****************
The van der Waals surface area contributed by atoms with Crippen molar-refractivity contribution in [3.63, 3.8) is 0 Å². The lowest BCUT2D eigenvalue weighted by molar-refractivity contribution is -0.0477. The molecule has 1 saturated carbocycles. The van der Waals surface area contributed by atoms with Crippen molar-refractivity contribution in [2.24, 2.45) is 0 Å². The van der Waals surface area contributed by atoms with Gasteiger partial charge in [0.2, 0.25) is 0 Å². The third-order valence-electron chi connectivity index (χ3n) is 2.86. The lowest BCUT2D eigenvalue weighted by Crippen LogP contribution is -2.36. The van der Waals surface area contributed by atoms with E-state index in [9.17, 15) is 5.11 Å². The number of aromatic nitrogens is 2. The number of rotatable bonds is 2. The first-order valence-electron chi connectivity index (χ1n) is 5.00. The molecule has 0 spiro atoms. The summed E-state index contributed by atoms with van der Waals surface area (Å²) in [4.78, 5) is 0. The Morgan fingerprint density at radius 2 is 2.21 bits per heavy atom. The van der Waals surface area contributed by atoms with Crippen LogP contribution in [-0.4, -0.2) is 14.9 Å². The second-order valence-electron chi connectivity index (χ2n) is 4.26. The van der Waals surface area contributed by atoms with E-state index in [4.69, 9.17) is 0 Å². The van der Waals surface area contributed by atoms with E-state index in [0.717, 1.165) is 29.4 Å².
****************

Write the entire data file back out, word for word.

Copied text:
The van der Waals surface area contributed by atoms with Crippen molar-refractivity contribution in [3.63, 3.8) is 0 Å². The lowest BCUT2D eigenvalue weighted by molar-refractivity contribution is -0.0477. The molecule has 1 saturated carbocycles. The van der Waals surface area contributed by atoms with Crippen molar-refractivity contribution in [2.24, 2.45) is 0 Å². The van der Waals surface area contributed by atoms with Gasteiger partial charge in [0.2, 0.25) is 0 Å². The third-order valence-electron chi connectivity index (χ3n) is 2.86. The lowest BCUT2D eigenvalue weighted by Crippen LogP contribution is -2.36. The van der Waals surface area contributed by atoms with E-state index in [9.17, 15) is 5.11 Å². The number of aromatic nitrogens is 2. The number of rotatable bonds is 2. The first-order valence-electron chi connectivity index (χ1n) is 5.00. The molecule has 0 spiro atoms. The summed E-state index contributed by atoms with van der Waals surface area (Å²) in [4.78, 5) is 0. The Morgan fingerprint density at radius 2 is 2.21 bits per heavy atom. The van der Waals surface area contributed by atoms with Crippen LogP contribution in [-0.4, -0.2) is 14.9 Å². The second-order valence-electron chi connectivity index (χ2n) is 4.26. The van der Waals surface area contributed by atoms with E-state index in [4.69, 9.17) is 0 Å². The van der Waals surface area contributed by atoms with E-state index in [0.717, 1.165) is 29.4 Å².